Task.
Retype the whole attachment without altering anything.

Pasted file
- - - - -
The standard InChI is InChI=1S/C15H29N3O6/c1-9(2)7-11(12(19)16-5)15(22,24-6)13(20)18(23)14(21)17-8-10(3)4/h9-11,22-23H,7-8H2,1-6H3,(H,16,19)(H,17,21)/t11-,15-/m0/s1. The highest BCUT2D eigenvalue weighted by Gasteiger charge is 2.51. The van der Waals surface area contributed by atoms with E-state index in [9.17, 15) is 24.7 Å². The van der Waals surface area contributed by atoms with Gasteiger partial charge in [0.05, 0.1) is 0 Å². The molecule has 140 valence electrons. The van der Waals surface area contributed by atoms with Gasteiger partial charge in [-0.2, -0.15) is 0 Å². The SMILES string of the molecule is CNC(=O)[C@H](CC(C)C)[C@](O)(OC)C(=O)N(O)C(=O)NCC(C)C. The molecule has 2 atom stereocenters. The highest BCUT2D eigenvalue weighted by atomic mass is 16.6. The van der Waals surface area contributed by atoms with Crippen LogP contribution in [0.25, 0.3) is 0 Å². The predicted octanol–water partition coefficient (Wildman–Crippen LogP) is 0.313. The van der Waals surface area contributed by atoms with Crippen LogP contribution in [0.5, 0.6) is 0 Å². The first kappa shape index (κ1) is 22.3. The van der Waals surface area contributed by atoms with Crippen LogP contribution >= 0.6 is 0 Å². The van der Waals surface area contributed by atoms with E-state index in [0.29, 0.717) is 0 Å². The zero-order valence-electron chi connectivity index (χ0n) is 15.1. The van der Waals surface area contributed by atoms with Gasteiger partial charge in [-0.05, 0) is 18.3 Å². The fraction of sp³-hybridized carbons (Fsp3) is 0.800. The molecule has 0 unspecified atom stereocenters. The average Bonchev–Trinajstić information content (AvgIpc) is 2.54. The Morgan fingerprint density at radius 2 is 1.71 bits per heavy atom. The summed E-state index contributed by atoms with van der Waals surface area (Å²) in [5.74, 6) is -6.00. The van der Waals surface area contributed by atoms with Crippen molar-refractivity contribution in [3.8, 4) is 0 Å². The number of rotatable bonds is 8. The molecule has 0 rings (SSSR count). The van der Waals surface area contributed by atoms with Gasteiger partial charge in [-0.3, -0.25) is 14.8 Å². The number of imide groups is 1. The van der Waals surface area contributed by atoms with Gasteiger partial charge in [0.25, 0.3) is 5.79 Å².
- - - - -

The standard InChI is InChI=1S/C15H29N3O6/c1-9(2)7-11(12(19)16-5)15(22,24-6)13(20)18(23)14(21)17-8-10(3)4/h9-11,22-23H,7-8H2,1-6H3,(H,16,19)(H,17,21)/t11-,15-/m0/s1. The highest BCUT2D eigenvalue weighted by Gasteiger charge is 2.51. The van der Waals surface area contributed by atoms with E-state index in [9.17, 15) is 24.7 Å². The van der Waals surface area contributed by atoms with Gasteiger partial charge in [0.05, 0.1) is 0 Å². The molecule has 140 valence electrons. The van der Waals surface area contributed by atoms with Gasteiger partial charge in [-0.2, -0.15) is 0 Å². The SMILES string of the molecule is CNC(=O)[C@H](CC(C)C)[C@](O)(OC)C(=O)N(O)C(=O)NCC(C)C. The molecule has 2 atom stereocenters. The highest BCUT2D eigenvalue weighted by atomic mass is 16.6. The van der Waals surface area contributed by atoms with Crippen LogP contribution in [0.25, 0.3) is 0 Å². The predicted octanol–water partition coefficient (Wildman–Crippen LogP) is 0.313. The van der Waals surface area contributed by atoms with Crippen LogP contribution in [0.5, 0.6) is 0 Å². The first kappa shape index (κ1) is 22.3. The van der Waals surface area contributed by atoms with Crippen LogP contribution >= 0.6 is 0 Å². The van der Waals surface area contributed by atoms with E-state index in [0.29, 0.717) is 0 Å². The zero-order valence-electron chi connectivity index (χ0n) is 15.1. The van der Waals surface area contributed by atoms with Gasteiger partial charge in [-0.05, 0) is 18.3 Å². The fraction of sp³-hybridized carbons (Fsp3) is 0.800. The molecule has 0 unspecified atom stereocenters. The average Bonchev–Trinajstić information content (AvgIpc) is 2.54. The Morgan fingerprint density at radius 2 is 1.71 bits per heavy atom. The summed E-state index contributed by atoms with van der Waals surface area (Å²) in [5.74, 6) is -6.00. The van der Waals surface area contributed by atoms with Crippen molar-refractivity contribution in [3.8, 4) is 0 Å². The number of rotatable bonds is 8. The molecule has 0 rings (SSSR count). The van der Waals surface area contributed by atoms with Gasteiger partial charge in [-0.3, -0.25) is 14.8 Å². The number of imide groups is 1. The van der Waals surface area contributed by atoms with Gasteiger partial charge in [0.25, 0.3) is 5.79 Å².